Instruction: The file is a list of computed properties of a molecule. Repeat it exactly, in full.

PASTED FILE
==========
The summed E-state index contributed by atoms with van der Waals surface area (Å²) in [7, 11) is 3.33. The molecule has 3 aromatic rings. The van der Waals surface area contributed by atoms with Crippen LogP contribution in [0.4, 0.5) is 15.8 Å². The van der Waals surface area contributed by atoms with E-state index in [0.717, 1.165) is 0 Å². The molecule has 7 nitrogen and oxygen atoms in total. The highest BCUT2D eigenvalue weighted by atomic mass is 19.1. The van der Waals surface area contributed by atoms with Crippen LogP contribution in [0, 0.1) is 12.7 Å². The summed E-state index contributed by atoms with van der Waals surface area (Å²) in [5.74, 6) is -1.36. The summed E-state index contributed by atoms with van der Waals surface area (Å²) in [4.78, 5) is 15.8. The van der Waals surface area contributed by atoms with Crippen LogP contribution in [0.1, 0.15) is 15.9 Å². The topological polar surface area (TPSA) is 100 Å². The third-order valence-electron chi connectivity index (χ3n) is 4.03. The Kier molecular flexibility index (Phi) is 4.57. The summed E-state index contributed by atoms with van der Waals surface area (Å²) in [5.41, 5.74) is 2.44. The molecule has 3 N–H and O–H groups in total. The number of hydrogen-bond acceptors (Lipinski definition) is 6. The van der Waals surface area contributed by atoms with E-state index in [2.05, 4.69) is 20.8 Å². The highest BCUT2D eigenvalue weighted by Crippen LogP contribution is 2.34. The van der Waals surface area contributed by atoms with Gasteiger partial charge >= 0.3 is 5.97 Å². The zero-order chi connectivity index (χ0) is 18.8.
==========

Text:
The summed E-state index contributed by atoms with van der Waals surface area (Å²) in [7, 11) is 3.33. The molecule has 3 aromatic rings. The van der Waals surface area contributed by atoms with Crippen LogP contribution in [0.4, 0.5) is 15.8 Å². The van der Waals surface area contributed by atoms with E-state index in [0.717, 1.165) is 0 Å². The molecule has 7 nitrogen and oxygen atoms in total. The highest BCUT2D eigenvalue weighted by atomic mass is 19.1. The van der Waals surface area contributed by atoms with Crippen LogP contribution in [0, 0.1) is 12.7 Å². The summed E-state index contributed by atoms with van der Waals surface area (Å²) in [5.74, 6) is -1.36. The summed E-state index contributed by atoms with van der Waals surface area (Å²) in [4.78, 5) is 15.8. The van der Waals surface area contributed by atoms with Crippen LogP contribution in [0.1, 0.15) is 15.9 Å². The topological polar surface area (TPSA) is 100 Å². The third-order valence-electron chi connectivity index (χ3n) is 4.03. The Kier molecular flexibility index (Phi) is 4.57. The summed E-state index contributed by atoms with van der Waals surface area (Å²) in [5.41, 5.74) is 2.44. The molecule has 3 N–H and O–H groups in total. The number of hydrogen-bond acceptors (Lipinski definition) is 6. The van der Waals surface area contributed by atoms with E-state index in [2.05, 4.69) is 20.8 Å². The highest BCUT2D eigenvalue weighted by Crippen LogP contribution is 2.34. The van der Waals surface area contributed by atoms with Gasteiger partial charge >= 0.3 is 5.97 Å². The zero-order chi connectivity index (χ0) is 18.8.